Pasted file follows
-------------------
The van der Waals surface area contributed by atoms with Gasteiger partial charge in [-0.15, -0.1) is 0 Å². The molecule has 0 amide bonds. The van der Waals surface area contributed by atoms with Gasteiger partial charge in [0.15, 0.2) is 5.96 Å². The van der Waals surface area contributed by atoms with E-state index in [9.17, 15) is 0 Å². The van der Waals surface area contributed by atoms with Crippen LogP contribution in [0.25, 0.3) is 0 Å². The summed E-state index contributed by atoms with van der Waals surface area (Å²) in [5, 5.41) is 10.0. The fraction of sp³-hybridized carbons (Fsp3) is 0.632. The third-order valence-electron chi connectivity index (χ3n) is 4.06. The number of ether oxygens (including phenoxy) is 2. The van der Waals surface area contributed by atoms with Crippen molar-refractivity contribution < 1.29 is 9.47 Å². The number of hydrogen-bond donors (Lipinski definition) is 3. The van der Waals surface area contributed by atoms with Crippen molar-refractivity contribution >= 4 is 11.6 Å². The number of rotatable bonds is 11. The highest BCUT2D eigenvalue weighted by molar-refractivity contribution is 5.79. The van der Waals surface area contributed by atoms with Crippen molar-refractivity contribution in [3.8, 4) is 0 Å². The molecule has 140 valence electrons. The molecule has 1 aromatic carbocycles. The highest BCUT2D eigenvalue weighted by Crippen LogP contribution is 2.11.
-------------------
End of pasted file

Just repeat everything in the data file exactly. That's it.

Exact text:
The van der Waals surface area contributed by atoms with Gasteiger partial charge in [-0.15, -0.1) is 0 Å². The molecule has 0 amide bonds. The van der Waals surface area contributed by atoms with Gasteiger partial charge in [0.15, 0.2) is 5.96 Å². The van der Waals surface area contributed by atoms with E-state index in [9.17, 15) is 0 Å². The van der Waals surface area contributed by atoms with Crippen LogP contribution in [0.25, 0.3) is 0 Å². The summed E-state index contributed by atoms with van der Waals surface area (Å²) in [5, 5.41) is 10.0. The fraction of sp³-hybridized carbons (Fsp3) is 0.632. The third-order valence-electron chi connectivity index (χ3n) is 4.06. The number of ether oxygens (including phenoxy) is 2. The van der Waals surface area contributed by atoms with Crippen molar-refractivity contribution < 1.29 is 9.47 Å². The number of hydrogen-bond donors (Lipinski definition) is 3. The van der Waals surface area contributed by atoms with Crippen molar-refractivity contribution >= 4 is 11.6 Å². The number of rotatable bonds is 11. The highest BCUT2D eigenvalue weighted by molar-refractivity contribution is 5.79. The van der Waals surface area contributed by atoms with Crippen molar-refractivity contribution in [3.8, 4) is 0 Å². The molecule has 140 valence electrons. The molecule has 1 aromatic carbocycles. The highest BCUT2D eigenvalue weighted by Crippen LogP contribution is 2.11.